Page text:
September 24, 2012
Barak proposes unilateral withdrawal from outlying settlements, outposts
Israeli Defense Minister Ehud Barak proposed in a newspaper interview that Israel unilaterally withdraw from outlying West Bank settlements and outposts.
Under the plan that Barak outlined in a pre-Yom Kippur interview with Israel Hayom, any Jewish settlers who want to remain in their West Bank homes after the withdrawal could do so under Palestinian rule.
The interview will be published in its entirety on Tuesday, in the newspaper's Yom Kippur eve issue.
Israel Hayom reported on the interview Monday, saying that under Barak's plan, the settlement blocs of Gush Etzion, Maaleh Adumim and Ariel, representing 90 percent of the Jews living in the West Bank, would remain under Israeli control and protected by the Israeli military.
Dozens of small Jewish communities would have to be evacuated under the plan, according to Israel Hayom.
The newspaper reported that Barak proposes several options for the Jewish settlers that would be evacuated under the plan: to provide them with compensation; to move the entire community to another community in one of the settlement blocs or inside the 1967 borders; and to allow them to remain in their homes under Palestinian rule for a five-year trial period.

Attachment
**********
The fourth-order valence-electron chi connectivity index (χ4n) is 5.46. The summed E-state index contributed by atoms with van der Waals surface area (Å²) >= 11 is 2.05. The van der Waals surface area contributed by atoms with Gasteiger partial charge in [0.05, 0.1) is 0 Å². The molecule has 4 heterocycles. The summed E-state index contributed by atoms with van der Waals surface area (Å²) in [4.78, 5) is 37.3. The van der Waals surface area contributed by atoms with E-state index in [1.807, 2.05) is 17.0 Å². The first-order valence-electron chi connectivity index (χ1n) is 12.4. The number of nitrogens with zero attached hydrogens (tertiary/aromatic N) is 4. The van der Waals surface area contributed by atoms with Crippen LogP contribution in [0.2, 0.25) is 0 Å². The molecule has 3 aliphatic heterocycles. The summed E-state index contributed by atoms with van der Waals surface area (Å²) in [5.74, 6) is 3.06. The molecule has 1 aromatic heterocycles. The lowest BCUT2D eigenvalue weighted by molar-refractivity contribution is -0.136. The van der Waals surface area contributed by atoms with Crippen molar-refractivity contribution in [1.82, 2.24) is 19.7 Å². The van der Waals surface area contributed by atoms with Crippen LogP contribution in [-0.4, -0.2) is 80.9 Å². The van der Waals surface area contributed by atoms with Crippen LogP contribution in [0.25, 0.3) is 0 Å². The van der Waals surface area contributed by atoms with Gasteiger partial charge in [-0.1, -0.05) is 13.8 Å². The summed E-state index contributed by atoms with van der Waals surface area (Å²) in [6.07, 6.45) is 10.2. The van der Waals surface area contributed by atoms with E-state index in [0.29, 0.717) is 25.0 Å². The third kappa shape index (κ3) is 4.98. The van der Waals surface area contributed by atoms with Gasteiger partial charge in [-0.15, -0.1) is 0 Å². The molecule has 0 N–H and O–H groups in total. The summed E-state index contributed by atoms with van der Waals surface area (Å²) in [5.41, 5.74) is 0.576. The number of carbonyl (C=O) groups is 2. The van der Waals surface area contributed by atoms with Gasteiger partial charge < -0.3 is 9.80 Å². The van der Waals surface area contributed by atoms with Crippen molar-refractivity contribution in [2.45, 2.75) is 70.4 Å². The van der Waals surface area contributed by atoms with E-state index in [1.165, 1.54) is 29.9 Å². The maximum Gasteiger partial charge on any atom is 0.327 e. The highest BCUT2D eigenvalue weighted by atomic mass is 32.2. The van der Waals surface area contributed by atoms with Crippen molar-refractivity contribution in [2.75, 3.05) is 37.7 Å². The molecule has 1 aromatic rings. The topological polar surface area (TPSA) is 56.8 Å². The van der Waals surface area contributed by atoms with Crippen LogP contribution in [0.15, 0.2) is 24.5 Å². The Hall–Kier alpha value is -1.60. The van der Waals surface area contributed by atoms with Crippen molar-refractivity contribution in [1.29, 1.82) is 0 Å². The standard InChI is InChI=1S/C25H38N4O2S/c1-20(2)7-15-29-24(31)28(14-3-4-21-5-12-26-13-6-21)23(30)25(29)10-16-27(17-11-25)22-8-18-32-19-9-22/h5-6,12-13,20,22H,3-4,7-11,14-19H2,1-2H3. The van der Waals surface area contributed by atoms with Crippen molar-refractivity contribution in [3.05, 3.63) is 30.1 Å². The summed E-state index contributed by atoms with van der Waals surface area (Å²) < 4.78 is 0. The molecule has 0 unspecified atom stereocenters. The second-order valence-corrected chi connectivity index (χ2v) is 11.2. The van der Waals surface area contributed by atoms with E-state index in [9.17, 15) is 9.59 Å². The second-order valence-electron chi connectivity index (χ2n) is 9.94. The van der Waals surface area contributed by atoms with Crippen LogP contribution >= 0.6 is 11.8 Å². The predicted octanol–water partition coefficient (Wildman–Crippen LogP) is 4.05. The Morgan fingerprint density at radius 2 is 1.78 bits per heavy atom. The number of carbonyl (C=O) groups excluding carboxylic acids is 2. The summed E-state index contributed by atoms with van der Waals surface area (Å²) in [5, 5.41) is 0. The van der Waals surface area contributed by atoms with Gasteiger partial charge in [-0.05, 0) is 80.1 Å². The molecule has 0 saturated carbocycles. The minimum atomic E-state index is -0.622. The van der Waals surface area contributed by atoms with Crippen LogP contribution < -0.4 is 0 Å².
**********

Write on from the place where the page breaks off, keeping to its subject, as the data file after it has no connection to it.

He said the government must maintain a dialogue with the settlers who are to be evicted.
"It would be best to reach an agreement with the Palestinians but, barring that, practical steps must be taken to begin the separation," Barak told Israel Hayom. "It is time to look Israeli society straight in the eye and say 'we succeeded in keeping in Israel some 80 percent to 90 percent of the Jewish population that have come there over the years with the encouragement of the Israeli government.' That is a huge accomplishment, if we manage to bring them inside Israel's permanent borders.
"It would help us not only with the Palestinians but with all the countries in the region, with the Europeans and with the American administration, and of course it would be beneficial to us."
Barak said he has been proposing the same plan for the past 12 years.